As Omicron ebbs, England revives Plan A: living with COVID
By Alistair Smout and Elizabeth Piper
LONDON (Reuters) -After an uncomfortable but relatively brief return to coronavirus restrictions triggered by the Omicron variant, England is going back to "Plan A" - learning to live with a disease that is probably here to stay.
The bet is that booster jabs, antiviral pills and Omicron's lower severity will enable the government to manage outbreaks of a virus that cannot be shut out. Other countries equally keen to unshackle business and personal freedom will be watching.
Work-from-home guidance ended last week, and measures such as mask mandates and COVID passes, also introduced in England last month, lapsed on Thursday, returning the rules to where they were last July.
The UK Health Security Agency is preparing to switch focus to supporting vulnerable individuals rather than imposing national rules, according to a draft policy seen by Reuters.
"As we evolve to move to living with COVID, UKHSA's COVID-19 response will move from a whole nation approach to a targeted response, focused on protecting the vulnerable," read the paper, titled "UKHSA COVID-19 Vision - DRAFT".
"We will ensure that our future response is more streamlined, flexible, and convenient for citizens and delivers value for money."
British Prime Minister Boris Johnson, who has presided over a death toll of 150,000 that ranks seventh in the world, was forced in December to introduce the "Plan B" restrictions, angering some of his own lawmakers. He now has a strong political imperative to scrap them.
As police investigate gatherings at his offices during COVID lockdowns, in apparent violation of laws he had himself imposed, he faces the biggest crisis of his career, while many of his members of parliament are determined that he must return life to near-normal.
Conservative lawmaker Andrew Bridgen told Reuters that further COVID-19 restrictions were "unlikely, unnecessary and politically impossible".
Johnson himself told lawmakers last week: "As COVID becomes endemic, we will need to replace legal requirements with advice and guidance."
He also said he would let the law that obliges people with COVID-19 to self-isolate lapse in March, and even look to bring that date forward.
Much of his confidence stems from the nature of Omicron, which drove infections to record levels in December without increasing hospitalisations and deaths to the same extent.
Graham Medley, chair of the government's COVID modelling group, told Reuters that when Plan B was introduced, the severity of Omicron and the impact of boosters had been unclear.
In the event, even at the peak, with social restrictions stopping short of a full lockdown, daily deaths stayed below 300 on a 7-day average, compared to more than 1,000 a day in the third national lockdown a year earlier.
Medley said growing immunity - with 83% of over-11s having had two doses of vaccine, and 63% a booster - meant each future wave should be less challenging, though there might be hiccups:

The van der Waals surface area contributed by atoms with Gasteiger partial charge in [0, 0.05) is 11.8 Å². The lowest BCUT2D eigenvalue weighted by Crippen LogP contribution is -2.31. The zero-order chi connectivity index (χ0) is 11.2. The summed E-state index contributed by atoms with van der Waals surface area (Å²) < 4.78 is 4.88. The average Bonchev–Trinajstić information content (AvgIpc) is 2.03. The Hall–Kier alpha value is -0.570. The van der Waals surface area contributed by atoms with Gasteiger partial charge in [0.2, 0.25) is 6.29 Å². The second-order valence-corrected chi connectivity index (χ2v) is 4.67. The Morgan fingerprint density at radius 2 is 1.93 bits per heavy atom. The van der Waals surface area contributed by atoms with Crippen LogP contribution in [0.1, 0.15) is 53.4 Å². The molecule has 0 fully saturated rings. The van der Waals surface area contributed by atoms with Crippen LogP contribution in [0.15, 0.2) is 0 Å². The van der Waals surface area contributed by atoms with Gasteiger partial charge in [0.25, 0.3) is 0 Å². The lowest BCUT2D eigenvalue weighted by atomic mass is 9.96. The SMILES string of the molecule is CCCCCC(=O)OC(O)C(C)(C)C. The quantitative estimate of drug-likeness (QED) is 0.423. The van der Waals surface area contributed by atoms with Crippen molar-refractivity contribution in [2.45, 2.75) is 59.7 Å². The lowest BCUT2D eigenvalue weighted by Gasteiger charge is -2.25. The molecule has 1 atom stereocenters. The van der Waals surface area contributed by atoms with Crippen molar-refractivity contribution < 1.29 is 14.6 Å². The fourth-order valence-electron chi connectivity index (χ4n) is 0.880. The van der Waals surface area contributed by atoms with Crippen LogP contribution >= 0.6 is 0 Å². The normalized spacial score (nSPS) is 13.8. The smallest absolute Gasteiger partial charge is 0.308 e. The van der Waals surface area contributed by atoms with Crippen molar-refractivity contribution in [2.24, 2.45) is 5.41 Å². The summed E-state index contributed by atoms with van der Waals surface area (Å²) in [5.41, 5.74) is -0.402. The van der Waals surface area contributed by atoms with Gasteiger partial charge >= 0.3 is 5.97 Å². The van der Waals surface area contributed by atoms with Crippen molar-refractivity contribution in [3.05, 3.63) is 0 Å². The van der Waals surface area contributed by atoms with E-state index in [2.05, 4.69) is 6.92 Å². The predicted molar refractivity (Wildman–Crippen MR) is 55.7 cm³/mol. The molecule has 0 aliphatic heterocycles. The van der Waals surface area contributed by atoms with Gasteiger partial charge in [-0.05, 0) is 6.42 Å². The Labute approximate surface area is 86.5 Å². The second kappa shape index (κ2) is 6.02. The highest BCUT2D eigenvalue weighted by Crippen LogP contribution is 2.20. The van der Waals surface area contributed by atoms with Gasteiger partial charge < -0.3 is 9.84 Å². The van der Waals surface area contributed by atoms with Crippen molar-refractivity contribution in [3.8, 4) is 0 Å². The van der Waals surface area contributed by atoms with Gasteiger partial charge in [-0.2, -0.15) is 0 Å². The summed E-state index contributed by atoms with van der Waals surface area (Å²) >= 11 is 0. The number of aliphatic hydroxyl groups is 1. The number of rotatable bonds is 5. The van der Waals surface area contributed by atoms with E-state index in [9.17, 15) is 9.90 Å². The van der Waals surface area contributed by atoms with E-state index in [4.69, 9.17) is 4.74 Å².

"Whilst I expect next January to be better than this one, and the following January to be better than next January, I wouldn't be surprised if some point we have to go backwards."
There is also a potential new resource, in the shape of antiviral drugs - aimed at preventing high-risk individuals who catch the virus becoming seriously ill, but not yet rolled out widely.
"Things have changed so much over the last six or seven months," said Harkishan Mistry, 58, who was included in the "Panoramic" trial of Merck's molnupiravir after catching the virus.
"We've got a clear path going forward. I'm optimistic now," Mistry said on a video call from Bradford, where he was self-isolating.
His view was echoed by health minister Sajid Javid, who said: "Our vaccines, testing and antivirals ensure we have some of the strongest defences in Europe and are allowing us to cautiously return to Plan A, restoring more freedoms to this country."
NOT THERE YET?
But evolutionary virologist Aris Katzourakis of Oxford University warned that diseases such as malaria and polio may be endemic, but are not harmless. "A disease can be endemic and both widespread and deadly," he wrote in the science journal Nature.
"It frustrates me when policymakers invoke the word 'endemic' as an excuse to do little or nothing."
A relentless focus on managing COVID, rather than preventing infections, also has unwanted side-effects.
Because National Health Service resources have been diverted towards vaccination boosters, thousands of other appointments have been postponed, adding to a vast backlog of elective care in the state-run system. At the same time, high infection rates among staff and patients continue to weigh heavily on hospitals.
"It's about living safely with COVID. It's not just about living with COVID," said Matthew Ashton, Director of Public Health at Liverpool City Council.
"We all desperately want the pandemic to end," he added. "Minimising disruption is part of that solution. I definitely feel like we're on the journey towards living safely with COVID - but I don't think we're there yet."
Nick Thomas, a family doctor in Witney, central England, supporting the Panoramic trial, said local practices were also feeling the strain, despite the success of vaccines and the prospect of effective antivirals.
"We have to manage all of those (other conditions) as well as an Omicron wave right now. And so that balance is really important - and the more tools we have, the better."
(Reporting by Alistair Smout and Elizabeth Piper in London; additional reporting by Clara-Laeila Laudette in Madrid; Editing by Kevin Liffey)